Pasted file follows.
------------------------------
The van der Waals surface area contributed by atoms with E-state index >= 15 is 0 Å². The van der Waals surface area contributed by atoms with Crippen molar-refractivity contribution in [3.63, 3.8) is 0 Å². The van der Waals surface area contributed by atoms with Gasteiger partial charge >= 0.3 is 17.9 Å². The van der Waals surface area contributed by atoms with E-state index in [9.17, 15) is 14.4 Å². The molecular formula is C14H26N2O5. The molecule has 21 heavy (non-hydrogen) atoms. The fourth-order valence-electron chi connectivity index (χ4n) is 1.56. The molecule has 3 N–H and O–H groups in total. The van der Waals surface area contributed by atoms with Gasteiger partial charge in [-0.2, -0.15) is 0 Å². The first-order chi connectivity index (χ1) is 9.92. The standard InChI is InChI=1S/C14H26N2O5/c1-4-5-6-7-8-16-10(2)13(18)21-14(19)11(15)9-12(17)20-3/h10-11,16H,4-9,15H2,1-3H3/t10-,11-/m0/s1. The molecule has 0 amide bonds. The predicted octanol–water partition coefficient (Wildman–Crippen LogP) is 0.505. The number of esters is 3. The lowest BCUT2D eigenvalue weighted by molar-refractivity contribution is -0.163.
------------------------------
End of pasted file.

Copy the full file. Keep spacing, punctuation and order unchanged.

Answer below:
The van der Waals surface area contributed by atoms with E-state index >= 15 is 0 Å². The van der Waals surface area contributed by atoms with Crippen molar-refractivity contribution in [3.63, 3.8) is 0 Å². The van der Waals surface area contributed by atoms with Gasteiger partial charge >= 0.3 is 17.9 Å². The van der Waals surface area contributed by atoms with E-state index in [9.17, 15) is 14.4 Å². The molecular formula is C14H26N2O5. The molecule has 21 heavy (non-hydrogen) atoms. The fourth-order valence-electron chi connectivity index (χ4n) is 1.56. The molecule has 3 N–H and O–H groups in total. The van der Waals surface area contributed by atoms with Gasteiger partial charge in [-0.2, -0.15) is 0 Å². The first-order chi connectivity index (χ1) is 9.92. The standard InChI is InChI=1S/C14H26N2O5/c1-4-5-6-7-8-16-10(2)13(18)21-14(19)11(15)9-12(17)20-3/h10-11,16H,4-9,15H2,1-3H3/t10-,11-/m0/s1. The molecule has 0 amide bonds. The predicted octanol–water partition coefficient (Wildman–Crippen LogP) is 0.505. The number of esters is 3. The lowest BCUT2D eigenvalue weighted by molar-refractivity contribution is -0.163.